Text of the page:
by Alan Loewen
A Review by
Colleen R. Cahill
In fantasy, some readers are searching something with unicorns and fairies that is different, not just the same old tropes. That is because they, like me, realize these themes are not bad, they just require some new inspiration and this is what Alan Loewen brings in his anthology Opal Wine. This collection of thirteen tales explores some archetype fantasy elements and takes them to places they have not been before, bringing a fresh wind to some classic themes.
The book starts with a unicorn story in “The Substance of Things Hoped For”, but this unicorn is different, with form of a lovely woman who has “cloven hoofs” for feet and a spiral horn on her forehead. We discover she was created with a purpose, but like many intelligent creations, she does not always do what is expected. Surprises abound in these stories, such as in “Lair of the White Rabbit”, a Alice in Wonderland pastiche that includes a white rabbit who appears in an” ankle-length dress” and carrying “a cigarette holder”. Some of these surprises come with a dark edge, as in “My Pretty Pony”, which looks at what would happen if one had to love a pet pony and love it more than anything else in life. In another story with “otherworldly ponies”, an old woman relates the true tale of how her orphaned cousin disappeared in “Night Mares”: don’t let the title mislead you, as this is more a tale of the heart than of horror.
Loewen can also tickle your funny bone, as in “Sawyer”, which is a series of emails from a wanna-be mad scientist bent on creating a “sentient, anthropomorphic feline as a secretary”. Along the way there are exploding chickens, just to give you a bit of the flavor of this tale. I also enjoyed the humor in “A Fairy Tale” which involves two private eyes and one “little naked Barbie doll that could fly”, also known as a sprite. Since the fairy world re-emerged, their cases have become more interesting, so when a well-built babe with hoofs and a horn on her head steps in the office, it is just another client, although a really good looking one.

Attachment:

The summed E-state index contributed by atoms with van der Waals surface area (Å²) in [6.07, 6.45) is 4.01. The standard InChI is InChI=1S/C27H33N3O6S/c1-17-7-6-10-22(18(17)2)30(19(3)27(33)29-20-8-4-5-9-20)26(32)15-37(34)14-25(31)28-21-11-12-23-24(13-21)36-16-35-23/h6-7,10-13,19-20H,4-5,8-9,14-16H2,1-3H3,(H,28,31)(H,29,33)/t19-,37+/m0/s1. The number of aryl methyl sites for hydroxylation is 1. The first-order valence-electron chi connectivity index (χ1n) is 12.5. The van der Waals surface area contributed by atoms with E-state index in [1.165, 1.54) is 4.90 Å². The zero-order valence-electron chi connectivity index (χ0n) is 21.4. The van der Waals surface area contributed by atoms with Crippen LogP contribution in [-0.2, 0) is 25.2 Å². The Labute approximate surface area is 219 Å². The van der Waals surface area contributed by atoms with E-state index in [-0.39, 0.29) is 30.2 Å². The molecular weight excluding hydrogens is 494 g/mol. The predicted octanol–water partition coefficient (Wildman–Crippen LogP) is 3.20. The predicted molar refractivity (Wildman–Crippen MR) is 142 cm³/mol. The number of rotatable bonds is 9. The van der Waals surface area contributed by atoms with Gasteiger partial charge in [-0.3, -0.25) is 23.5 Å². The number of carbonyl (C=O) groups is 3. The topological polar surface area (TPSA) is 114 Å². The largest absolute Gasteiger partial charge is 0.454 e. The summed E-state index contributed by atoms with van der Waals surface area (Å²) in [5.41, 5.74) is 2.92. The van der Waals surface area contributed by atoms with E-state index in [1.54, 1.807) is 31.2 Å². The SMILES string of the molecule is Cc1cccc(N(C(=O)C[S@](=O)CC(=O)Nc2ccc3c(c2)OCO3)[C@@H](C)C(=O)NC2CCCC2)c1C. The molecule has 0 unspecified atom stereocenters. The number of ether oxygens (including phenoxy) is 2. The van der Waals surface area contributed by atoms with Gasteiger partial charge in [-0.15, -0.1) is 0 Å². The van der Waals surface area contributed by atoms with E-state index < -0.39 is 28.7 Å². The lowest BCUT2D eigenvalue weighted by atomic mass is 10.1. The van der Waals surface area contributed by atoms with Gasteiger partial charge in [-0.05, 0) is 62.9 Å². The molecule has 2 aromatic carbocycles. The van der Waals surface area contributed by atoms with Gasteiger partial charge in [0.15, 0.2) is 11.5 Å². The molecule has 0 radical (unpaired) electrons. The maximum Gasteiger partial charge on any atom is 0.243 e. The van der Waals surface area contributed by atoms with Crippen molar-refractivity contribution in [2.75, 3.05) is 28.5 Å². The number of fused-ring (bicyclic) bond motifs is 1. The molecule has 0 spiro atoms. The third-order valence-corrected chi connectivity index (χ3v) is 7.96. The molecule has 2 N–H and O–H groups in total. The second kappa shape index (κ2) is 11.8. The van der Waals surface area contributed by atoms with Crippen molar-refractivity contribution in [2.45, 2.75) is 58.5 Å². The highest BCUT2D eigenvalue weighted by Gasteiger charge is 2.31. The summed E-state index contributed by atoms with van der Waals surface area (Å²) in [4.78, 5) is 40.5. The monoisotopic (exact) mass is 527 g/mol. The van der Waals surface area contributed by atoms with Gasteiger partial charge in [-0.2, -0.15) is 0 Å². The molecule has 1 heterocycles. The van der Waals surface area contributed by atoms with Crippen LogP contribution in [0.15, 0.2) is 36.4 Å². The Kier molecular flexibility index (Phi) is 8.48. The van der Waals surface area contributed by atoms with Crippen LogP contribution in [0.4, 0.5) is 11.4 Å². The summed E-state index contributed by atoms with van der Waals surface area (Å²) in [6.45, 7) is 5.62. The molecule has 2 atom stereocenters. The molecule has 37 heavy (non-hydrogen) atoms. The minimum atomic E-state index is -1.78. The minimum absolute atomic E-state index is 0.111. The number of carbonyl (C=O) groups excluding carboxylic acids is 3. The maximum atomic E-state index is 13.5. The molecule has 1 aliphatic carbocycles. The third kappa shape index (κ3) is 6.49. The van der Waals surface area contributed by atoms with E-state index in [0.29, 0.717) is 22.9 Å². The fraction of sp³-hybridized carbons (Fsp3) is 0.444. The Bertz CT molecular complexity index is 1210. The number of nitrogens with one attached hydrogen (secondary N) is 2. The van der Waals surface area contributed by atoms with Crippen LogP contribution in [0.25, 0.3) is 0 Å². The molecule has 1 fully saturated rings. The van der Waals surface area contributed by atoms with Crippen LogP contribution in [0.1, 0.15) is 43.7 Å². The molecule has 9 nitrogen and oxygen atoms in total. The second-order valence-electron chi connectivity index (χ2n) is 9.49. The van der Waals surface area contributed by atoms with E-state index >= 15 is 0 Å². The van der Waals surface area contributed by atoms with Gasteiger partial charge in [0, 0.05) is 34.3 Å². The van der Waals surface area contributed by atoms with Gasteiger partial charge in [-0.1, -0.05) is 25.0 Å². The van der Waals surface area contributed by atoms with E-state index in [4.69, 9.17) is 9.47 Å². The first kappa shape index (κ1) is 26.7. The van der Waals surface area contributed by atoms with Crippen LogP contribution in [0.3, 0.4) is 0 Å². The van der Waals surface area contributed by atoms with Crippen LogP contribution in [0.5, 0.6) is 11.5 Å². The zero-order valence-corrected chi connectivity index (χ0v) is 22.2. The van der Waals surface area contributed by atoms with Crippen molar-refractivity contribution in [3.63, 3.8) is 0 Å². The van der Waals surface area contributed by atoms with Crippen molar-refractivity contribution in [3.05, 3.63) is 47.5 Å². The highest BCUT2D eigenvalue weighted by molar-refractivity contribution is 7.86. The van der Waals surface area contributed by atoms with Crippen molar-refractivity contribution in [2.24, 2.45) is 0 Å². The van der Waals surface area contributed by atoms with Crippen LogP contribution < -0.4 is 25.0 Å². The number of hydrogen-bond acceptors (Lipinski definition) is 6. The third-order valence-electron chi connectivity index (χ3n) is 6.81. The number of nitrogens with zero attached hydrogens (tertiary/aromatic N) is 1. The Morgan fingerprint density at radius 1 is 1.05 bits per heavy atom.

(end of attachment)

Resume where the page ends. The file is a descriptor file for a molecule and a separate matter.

The collection ends with the novella “Coventry House” and like the other stories, it has its twists. A young woman scarred both physically and emotionally by a bomb takes a job as caretaker for Coventry House, a property under the care of the British Department of Antiquities. In that remote country estate, Molly expects to find solitude, but she is surprised to learn the house has guests, and they very different, such as the woman who has the head of cat, like the Egyptian goddess Bast. It turns out Coventry House is the home for Nephilim, offspring of the fallen angels and humans. This group includes supposedly mythical creatures from various cultures, many of whom are familiar to Molly, as she is researching the pre-Celtic world. While at first disturbed by unusual beings, Molly does come to find she can relate to many of the guests, although she is given a turn she discovers Father Crane, an Anglican priest, visits regular and is a guests spiritual adviser. Things are somewhat serene, if a bit surreal until the return of Loki, who lives up to his reputation for spreading chaos. Molly finds she is going to have to join forces with Father Crane or the world might just come to an end.
This is just some of the stories in this collection, but all are definitely not the same old thing. So to get a dose of unicorns and fairies in new and unexpected tales, I recommend you try a taste of Opal Wine.